Reflections on Vienna

Posted October 23, 2017 in Leadership

Last week, I had the wonderful opportunity to attend our MRG Network Partners Conference in Vienna, Austria. Having never been to Vienna, I decided to extend the visit to a full week and drag my husband along with me. Vienna is a breathtaking city. We both had sore necks from looking up at all the amazing architecture and were fortunate to see some of the world’s master art pieces including Gustav Klimt’s famous ‘The Kiss’ painting which is truly impressive. In between all the sightseeing and schnitzel, I attended the 3 day conference and came out with a few new insights that I thought I’d pass along.

Leadership challenges are the same all over – MRG’s Partner Network is made up of coaches, consultants and psychologists from across the globe. I heard presentations from Australia to the UK and from France to Portland, Maine and one thing was constant…leadership is becoming more and more complex around the globe. The challenges people described (sometimes in slightly different ways) were still consistent. It’s a small world of leadership pain, after all!

We are unbelievably biased as human beings – I attended MRG’s Master Class for interpreting their Individual Directions Inventory. This is my favourite tool and something that we’ve been using more and more frequently in our team and individual coaching practices. IDI helps you understand your energy motivators and how those energies drive your behaviours. Things that give us lots of energy or no energy at all are where are biases will hide out. We all have some core biases, but there are literally hundreds to consider. The way to start though is to become a better observer of your own so that you can become a better leader to others.

Group and team coaching are both still underutilized – I heard many presentations from colleagues about how they’re approaching developing leaders within various organizations. There were some really interesting and fun solutions, however, in general, there continues to be an emphasis on workshops and classroom based training as a primary way of teaching leadership (and yet, two of us made presentations to the effect that leadership development efforts aren’t really having great returns)! In my presentation, I encouraged my colleagues to think about taking a more leader-centric approach to development by bringing more group/peer/team coaching approaches into their practices. I truly believe this is the wave of the future of leadership development and it was awesome to exchange ideas with others who were doing similar work.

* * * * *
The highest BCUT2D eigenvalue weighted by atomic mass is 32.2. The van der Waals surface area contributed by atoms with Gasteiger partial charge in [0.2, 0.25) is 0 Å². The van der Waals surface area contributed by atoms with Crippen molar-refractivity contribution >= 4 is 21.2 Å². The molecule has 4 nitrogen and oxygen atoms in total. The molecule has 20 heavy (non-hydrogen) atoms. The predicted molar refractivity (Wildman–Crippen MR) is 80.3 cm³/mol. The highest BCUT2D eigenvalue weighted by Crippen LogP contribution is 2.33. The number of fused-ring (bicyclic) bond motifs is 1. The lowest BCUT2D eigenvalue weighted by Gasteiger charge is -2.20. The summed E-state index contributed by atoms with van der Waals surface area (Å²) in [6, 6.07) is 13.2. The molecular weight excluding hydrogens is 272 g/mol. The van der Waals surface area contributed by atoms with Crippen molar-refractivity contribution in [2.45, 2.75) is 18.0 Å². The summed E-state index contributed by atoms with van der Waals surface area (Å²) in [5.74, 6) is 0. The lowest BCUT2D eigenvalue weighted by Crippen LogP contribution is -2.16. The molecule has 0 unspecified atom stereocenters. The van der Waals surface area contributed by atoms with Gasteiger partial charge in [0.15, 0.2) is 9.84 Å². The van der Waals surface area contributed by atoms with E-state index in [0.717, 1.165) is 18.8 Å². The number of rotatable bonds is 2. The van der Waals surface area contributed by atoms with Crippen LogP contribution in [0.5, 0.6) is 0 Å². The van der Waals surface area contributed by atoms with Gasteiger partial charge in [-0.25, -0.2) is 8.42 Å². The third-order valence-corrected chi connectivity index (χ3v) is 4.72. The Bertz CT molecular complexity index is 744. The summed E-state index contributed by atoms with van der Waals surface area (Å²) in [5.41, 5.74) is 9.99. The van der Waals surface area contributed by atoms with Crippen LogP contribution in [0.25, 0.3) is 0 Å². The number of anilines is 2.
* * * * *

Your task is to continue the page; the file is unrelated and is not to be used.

Be where you are – the timing of this conference was tough. It was smack in the middle of our busiest time and on top of that, I’m trying to write 2 books plus mountains of speaking and client work. I did check my email first thing each morning (benefits of a 6 hour time difference) but made a conscious choice to put work away and enjoy Vienna when I wasn’t in the conference. I watched several of my colleagues rush back to their rooms to work after each session and sometimes miss sessions because of work related fires that they were putting out. I certainly could have been right in there with them…but I also know that I have highly capable colleagues who function completely fine without me. I think, as leaders, it’s very easy to overestimate our importance in things. In my experience, we are all highly replaceable. And, frankly, if your team cannot function without you, it’s important to look at how you contribute to that dynamic. I’m not sure I’ll ever get back to Vienna again, so while I was there, I wanted to soak it all in.

We should all have a regular sabbatical – one of the presentations that I enjoyed the most at the conference was from a Network member who took a 6 month sabbatical. During his time away from his business, he walked the Alps from one side to the other (2000 miles as the crow flies but more like 3 to 4000 for a human being). I have had a few clients take work sabbaticals and they invariably impact them in deep and meaningful ways. It got me thinking about the importance of recharging and reflecting and how we take such little time to do that in our society. I love the idea of a sabbatical at some point for myself, but I also love the idea of all of us creating more mini-sabbaticals in our own day-to-day lives. We can do this by limiting our access to technology; by taking our full vacation times; by bringing mindfulness practices into our lives on a regular basis; by journaling on a regular basis to deepen our self-insight into our day to day practices and habits. It would probably make us all feel better on a regular basis, not sure when we check out for several months at a time.

Vienna is a wonderful city. It’s highly walkable (we logged about 20,000 steps each day) and has a fabulous subway system that makes it incredibly easy to get around. If you have the opportunity to go, take it! And be sure to turn off your cell phone while you’re there.

Happy leading!


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